While the arrangement shown wherein the spaced vertperforate walls are vertical so as to provide a vertical space through which the filtering material may be fed by gravity, and wherein the fluid flows horizontally normally to the bed of filtering material, is usually preferred, it will be understood that other arrangements may well be used, in which the filter bed may be other than vertical, e.g. horizontal, in which case motive force other than gravity would have to be relied upon in order to feed the filtering material across the fluid flow path.

What is claimed is:

A fluid filtering system comprising flow path defining means adapted for the passage of a stream of fluid, a plurality of substantially vertically spaced pairs of sub- 4 stantially horizontally spaced rotatable multivaned members defining a pair of spaced perforate walls extending across said fiow path, said members extending longitudinally and transversely across said flow path, the members of each pair of said members being parallel to one another and being disposed at substantially the same level, said members including vane tips which upon rotation of said members describe overlapping paths whereby said multivaned members are efiective for controlling over the whole length of the space between said perforate walls the rate of flow and the fluid permeability of a mass of divided filtering material, an inlet and an outlet respectively at the upper and lower ends of the space between said Walls, means for feeding said mass of divided filtering material into said inlet and through said space, receiving and returning means for receiving said filtering material at a location below said outlet and for-returning said filtering material to said filtering material feeding means via a return path external of said flow path defining means, a first liquid spray pipe located above said inlet and adapted to discharge a liquid onto said filtering material fed into said inlet, means for feeding said liquid to said first spray pipe, a second liquid spray pipe located between said outlet and said receiving and returning means and adapted to discharge liquid onto said filtering material issued from said outlet, means for feeding a liquid to said second spray pipe, settling tank means for receiving liquid discharged onto said material, pumping means and conduit means connecting the inlet side of said pumping means to said settling tank means and said first and second spray pipes to the outlet side of said pumping means whereby liquid is circulated in a closed circuit between said settling tank means and first and second spray pipes.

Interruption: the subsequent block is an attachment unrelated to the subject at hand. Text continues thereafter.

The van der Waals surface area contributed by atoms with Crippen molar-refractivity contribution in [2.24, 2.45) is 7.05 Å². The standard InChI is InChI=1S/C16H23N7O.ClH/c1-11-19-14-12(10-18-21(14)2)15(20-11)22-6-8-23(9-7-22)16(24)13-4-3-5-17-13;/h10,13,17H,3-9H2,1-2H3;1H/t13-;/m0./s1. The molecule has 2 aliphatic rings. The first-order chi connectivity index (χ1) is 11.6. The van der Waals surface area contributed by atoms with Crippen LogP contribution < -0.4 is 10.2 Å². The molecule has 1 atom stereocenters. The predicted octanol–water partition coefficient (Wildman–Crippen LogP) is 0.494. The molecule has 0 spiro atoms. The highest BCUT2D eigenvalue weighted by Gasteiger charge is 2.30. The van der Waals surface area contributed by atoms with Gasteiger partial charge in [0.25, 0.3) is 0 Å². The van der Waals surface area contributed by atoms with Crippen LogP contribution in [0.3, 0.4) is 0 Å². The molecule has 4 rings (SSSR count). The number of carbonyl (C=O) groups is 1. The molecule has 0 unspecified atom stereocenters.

References Cited in the file of this patent UNITED STATES PATENTS 2,637,540 Rowe May 5, 1953 2,686,192 Bonotto Aug. 10, 1954 2,828,761 Weibert Apr. 1, 1958 FOREIGN PATENTS 216,675 Great Britain June 5, 1924 442,514 Germany Apr. 2, 1927 41,268 France Aug. 30, 1932 (1st addition to No. 704,568)

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US2686192 *Dec 20, 1950Aug 10, 1954Michele BonottoContinuous percolation extraction
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U.S. Classification261/3, 261/DIG.720, 55/474, 96/290, 210/268, 261/98, 210/197, 261/94, 261/36.1
International ClassificationB01D46/32, B01D33/00, B01J19/30
Cooperative ClassificationY10S261/72, B01J2219/30223, B01J2219/30466, B01D33/0096, B01J2219/30433, B01J2219/30207, B01J2219/30416, B01J19/30, B01D46/32, B01J2219/30265
European ClassificationB01D33/00B2, B01D46/32, B01J19/30